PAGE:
I have a table with the following structure:

--- UserId (int)
--- UserName (varchar)

A user can have a relation with other users. Meaning, a UserId from Table_1 can have a relation with other UserIds. So, the question is, how should I structure a second table to implement this?

The second table needs to contain the UserId of a user and other UserIds that the user has relations with. So, should I structure the second table as follows:

--- UserId (int - Primary Key)
--- OtherId (varchar)

In the structure above, in OtherId I was planning to store all other UserIds in conjunction, like one column would contain all other UserIds that the principal UserId is related with, but each UserId in the OtherId column would be separated with a comma (,). The way I would retrieve them would be by taking the value from the OtherId column and then, in code-behind, splitting the string by (,) into an array. Then I would use each value from the array to retrieve the UserName from Table_1.

This was the idea I had. I tested it on a database of 300,000 records in Table_1 and one relationship string consisting of almost 3000 UserIds in the second table. This took a significant amount of time (10s) to process all the data, including the splitting of the string.

I am almost certain that my idea is nowhere near to ideal practices. Can someone just give me some ideas on how I should go about this?

  • Can you clarify if you use MySQL or SQL Server? No need to have both tags if you use a a specific DBMS. – ypercubeᵀᴹ May 3 '19 at 11:58
  • I am using Sql-Server, however, i am allowed to switch between databases and finally choose the one with the best performance. Which one do you suggest by the way? – Aousaf rashid May 3 '19 at 12:13
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    You might find of help my answer to this question, I believe this post can be considered a duplicate. – MDCCL May 3 '19 at 13:29

It seems what you're describing for Table_2 is a linking table for a self-reference for Table_1. In the case where there is only one possible reference for each UserID, you would store this information on Table_1 itself (UserID and ReferenceUserID with a foreign key back to UserID).

What you have described, however, is a many-to-many relationship, where a UserID can have many related UserIDs and vice-versa. In this scenario, Table_2 should not use a string holding all of the related userIds for your principal. There are several reasons for this, but the two most important are:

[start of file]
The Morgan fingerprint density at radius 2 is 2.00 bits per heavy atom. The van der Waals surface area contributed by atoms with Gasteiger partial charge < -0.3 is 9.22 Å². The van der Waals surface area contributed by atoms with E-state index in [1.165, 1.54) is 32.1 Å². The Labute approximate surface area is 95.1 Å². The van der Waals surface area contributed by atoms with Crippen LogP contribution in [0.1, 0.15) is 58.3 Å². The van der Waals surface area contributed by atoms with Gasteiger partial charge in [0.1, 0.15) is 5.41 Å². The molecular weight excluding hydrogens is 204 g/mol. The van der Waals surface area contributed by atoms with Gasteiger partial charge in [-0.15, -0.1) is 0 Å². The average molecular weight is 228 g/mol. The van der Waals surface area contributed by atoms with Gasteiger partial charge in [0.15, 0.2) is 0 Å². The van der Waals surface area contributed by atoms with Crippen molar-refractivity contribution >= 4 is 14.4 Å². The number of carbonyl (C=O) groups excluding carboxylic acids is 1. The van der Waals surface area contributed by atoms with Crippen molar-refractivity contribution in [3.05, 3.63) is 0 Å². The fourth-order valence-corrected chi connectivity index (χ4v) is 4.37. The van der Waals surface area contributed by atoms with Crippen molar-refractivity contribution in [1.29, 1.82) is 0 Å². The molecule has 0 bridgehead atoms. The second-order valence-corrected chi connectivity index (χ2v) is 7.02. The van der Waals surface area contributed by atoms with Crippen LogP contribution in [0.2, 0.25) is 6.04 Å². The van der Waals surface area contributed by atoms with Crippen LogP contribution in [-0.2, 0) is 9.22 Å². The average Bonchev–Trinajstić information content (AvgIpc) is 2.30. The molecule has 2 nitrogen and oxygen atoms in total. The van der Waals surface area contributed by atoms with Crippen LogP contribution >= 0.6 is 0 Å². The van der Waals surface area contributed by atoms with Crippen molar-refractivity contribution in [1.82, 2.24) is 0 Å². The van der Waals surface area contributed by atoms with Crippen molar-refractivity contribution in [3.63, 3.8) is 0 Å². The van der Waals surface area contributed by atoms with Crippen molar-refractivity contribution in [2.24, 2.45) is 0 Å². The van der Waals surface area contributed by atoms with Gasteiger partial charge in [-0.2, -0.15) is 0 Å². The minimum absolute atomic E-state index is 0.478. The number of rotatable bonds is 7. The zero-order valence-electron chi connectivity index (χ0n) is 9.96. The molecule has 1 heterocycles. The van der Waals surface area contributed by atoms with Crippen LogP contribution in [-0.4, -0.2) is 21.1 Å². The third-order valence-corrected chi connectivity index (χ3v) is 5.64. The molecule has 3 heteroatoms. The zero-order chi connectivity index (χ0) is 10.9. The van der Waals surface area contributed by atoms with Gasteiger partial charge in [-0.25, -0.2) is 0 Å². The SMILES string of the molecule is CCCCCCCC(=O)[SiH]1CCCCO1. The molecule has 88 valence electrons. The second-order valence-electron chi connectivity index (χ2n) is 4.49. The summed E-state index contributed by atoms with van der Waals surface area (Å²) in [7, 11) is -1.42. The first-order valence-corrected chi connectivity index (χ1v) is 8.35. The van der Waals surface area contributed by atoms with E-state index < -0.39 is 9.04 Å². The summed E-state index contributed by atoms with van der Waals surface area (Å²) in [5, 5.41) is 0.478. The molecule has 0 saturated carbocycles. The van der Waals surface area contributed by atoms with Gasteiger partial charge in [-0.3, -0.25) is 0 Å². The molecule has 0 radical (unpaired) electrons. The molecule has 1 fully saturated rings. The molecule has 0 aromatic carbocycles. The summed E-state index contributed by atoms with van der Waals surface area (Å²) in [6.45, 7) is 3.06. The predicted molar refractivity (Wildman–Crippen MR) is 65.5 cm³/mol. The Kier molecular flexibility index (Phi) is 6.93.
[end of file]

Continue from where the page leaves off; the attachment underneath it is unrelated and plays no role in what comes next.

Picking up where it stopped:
1. Performance will be terrible when querying because you will have to do string manipulation to split the CSV string into rows, then join on those extracted IDs
  2. You will not be able to store information about individual relationships.

To illustrate #2 (using hypothetical use cases for the table), say this database holds information about family relationships. Users can be associated with 0 to many other users in their family tree. If you want to store information about each relationship (not DB relationship, but IRL) then each relationship should be a separate row.

For example, Dave has a UserID of 1. Pete is Dave's brother and has a UserID of 5. In Table_2, you would store Dave's UserID in the UserID column and Pete's in the OtherID column. You can then add fields to record the relationship (Brother) and other information (maiden name for marriages etc).

With the CSV column for OtherID, you could not efficiently store this information for the potentially many relationships a single UserID might have.

Therefore, consider this as the base design for the second table:

  UserID          int FOREIGN KEY REFERENCES Table_1 (UserID),
  ReferenceUserID int FOREIGN KEY REFERENCES Table_1 (UserID),
  PRIMARY KEY (UserID, ReferenceUserID)

You can add other columns to this setup to store additional details about each relationship, as discussed above.

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  • So, what should i do then? If i use Table_1 itself to hold ReferenceId as a foreign key pointing back to the UserId, how am i supposed to add multiple ReferenceId fro each UserId? – Aousaf rashid May 3 '19 at 9:57
  • @zackraiyan hold those relations in a second table. Something like Table_2 (UserID, ReferenceUserID) as Handy has said above – George.Palacios May 3 '19 at 10:47
  • @George.Palacios, in the 2nd table, should UserId and ReferenceId both be foreign keys? – Aousaf rashid May 3 '19 at 10:47
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    @zackraiyan yes, both referencing Table_1 (UserId) – George.Palacios May 3 '19 at 10:48
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    As the OP kept asking questions, I took the liberty of explicitly showing in your answer what the second table should look like. Feel free to edit further as you see fit. – Andriy M May 3 '19 at 11:42

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